The question is whether those costs are reasonable when a brand new 40ft ordinary container can be bought for something like $6000 (reefers obviously would be far more expensive, maybe towards $20,000)?
Importers and shippers might look at the low ocean freight rates now being earned by carriers, and wonder if a line which can get over $100 a day for a box is quite happy, because it is actually getting a better per-day return from the box than when that container is making its long ocean journey from Asia or Europe.
My guess is that it is unlikely we’ll see a legal challenge to the level of costs, because you would need a shipper (party to the B/L terms) to take on this issue in a court.
That’s unlikely to be a small-to-medium shipper because of the Australian case law precedent mentioned above and because of the costs of doing so.
So, the container detention issue continues to simmer. Feedback from a Shippers’ Council member summed up the frustration: “Detention costs are being incurred due to the inability for road carriers to de-hire empties due to congestion at the depots.
“Some shipping lines offer little support here and the onus is falling back on the road carrier, forwarder or importer to front up with evidence in order to dispute detention invoices raised when it is widely accepted there are congestion issues at the container deports.”
And in terms of the quantum of the detention charges compared to the value of the box, the same Shippers’ Council member revealed the behind-the-scenes friction this causes: – “The invoiced detention amount can very quickly escalate to the point that the amount exceeds the value of the container, if the charges were to be paid as invoiced.
There is a huge amount of resource being tied up between parties having to challenge these invoices.”
Perhaps lines could show more leniency with container detention charges at times when the supply chain is congested but one point that another reader put to me was that a lot of the decisions related to container detention charging and potential softening of policy are made offshore at Principal level and that is where the inflexibility lies.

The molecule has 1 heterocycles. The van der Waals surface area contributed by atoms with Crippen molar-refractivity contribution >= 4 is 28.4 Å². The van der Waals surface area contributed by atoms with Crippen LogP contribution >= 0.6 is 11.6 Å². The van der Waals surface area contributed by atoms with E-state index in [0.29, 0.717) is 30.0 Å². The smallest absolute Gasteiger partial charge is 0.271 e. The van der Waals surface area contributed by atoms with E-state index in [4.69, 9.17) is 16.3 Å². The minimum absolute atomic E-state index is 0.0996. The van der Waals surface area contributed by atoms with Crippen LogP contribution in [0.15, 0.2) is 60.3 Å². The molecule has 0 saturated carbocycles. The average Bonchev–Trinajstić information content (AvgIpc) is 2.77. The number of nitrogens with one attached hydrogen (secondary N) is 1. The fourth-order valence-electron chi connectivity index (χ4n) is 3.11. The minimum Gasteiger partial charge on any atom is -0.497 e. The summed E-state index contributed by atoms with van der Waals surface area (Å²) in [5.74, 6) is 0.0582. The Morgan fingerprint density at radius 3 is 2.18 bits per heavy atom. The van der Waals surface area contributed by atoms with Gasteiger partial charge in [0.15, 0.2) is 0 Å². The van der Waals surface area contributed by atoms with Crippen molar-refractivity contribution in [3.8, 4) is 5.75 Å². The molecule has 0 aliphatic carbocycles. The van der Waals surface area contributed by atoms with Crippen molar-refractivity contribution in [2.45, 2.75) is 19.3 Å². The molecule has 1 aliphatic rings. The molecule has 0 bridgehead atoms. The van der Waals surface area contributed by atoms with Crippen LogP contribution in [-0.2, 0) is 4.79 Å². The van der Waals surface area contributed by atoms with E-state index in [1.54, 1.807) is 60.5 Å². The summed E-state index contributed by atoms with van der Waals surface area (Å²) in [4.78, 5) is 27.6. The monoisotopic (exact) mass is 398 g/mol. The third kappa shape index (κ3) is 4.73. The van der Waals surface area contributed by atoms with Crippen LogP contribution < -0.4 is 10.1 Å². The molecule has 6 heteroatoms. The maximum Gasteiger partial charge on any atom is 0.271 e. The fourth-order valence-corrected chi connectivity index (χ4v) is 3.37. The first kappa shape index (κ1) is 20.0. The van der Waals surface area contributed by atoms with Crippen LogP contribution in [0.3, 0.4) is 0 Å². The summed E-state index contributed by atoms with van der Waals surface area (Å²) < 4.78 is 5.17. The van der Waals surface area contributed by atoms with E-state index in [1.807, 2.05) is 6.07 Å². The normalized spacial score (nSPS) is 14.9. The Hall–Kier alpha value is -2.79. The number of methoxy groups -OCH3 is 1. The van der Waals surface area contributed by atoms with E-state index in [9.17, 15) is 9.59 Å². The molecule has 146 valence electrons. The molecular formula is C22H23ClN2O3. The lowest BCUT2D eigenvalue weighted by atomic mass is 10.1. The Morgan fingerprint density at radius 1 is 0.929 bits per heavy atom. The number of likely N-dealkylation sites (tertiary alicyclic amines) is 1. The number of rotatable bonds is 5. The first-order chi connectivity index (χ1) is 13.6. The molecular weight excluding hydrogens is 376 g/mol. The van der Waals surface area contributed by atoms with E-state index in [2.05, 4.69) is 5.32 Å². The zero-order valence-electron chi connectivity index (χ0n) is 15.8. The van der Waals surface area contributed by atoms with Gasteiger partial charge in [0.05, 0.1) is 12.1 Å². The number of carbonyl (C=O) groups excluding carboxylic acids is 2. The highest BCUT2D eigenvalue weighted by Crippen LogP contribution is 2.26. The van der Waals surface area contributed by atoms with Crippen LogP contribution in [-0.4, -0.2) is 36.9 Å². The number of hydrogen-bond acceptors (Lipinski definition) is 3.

The friction caused by the container detention charges is also stirring another pot which has long been a source of importer and shipper angst, namely Terminal Handling Charges (THCs).
The theory behind THCs is simple – they are additional costs, on top of the sea freight, charged by the shipping company for the handling of containers at the container terminal.
Import THCs applied by lines on New Zealand services might range from say $350 for a dry 20-footer to $700 for a 40ft reefer that needs to go onto power. The trouble is, shippers and importers have no idea how these figures are arrived at.
The deals done between shipping lines and the ports/container terminals are confidential and commercially-sensitive, so the freight customer does not know how much of a mark-up is being applied.
Many exporters simply look at the total package of costs (freight rate plus Port of Origin THC), and make a decision on which carrier to use based on that bottom line.
Importers may have less influence in that regard but the Destination THC is a cost that they must bear.
Shippers here and overseas (particularly Europe) have long complained that THCs are a mysterious mechanism through which lines can look to boost revenue, particularly when freight rates are low.
Maybe when the supply chain is working well, and there’s no pressure, one doesn’t hear of complaints about container detention fees and THC levels.
But now, when congestion is causing friction throughout the chain, there are plenty of voices being raised.
Source: NZ Shipping Gazette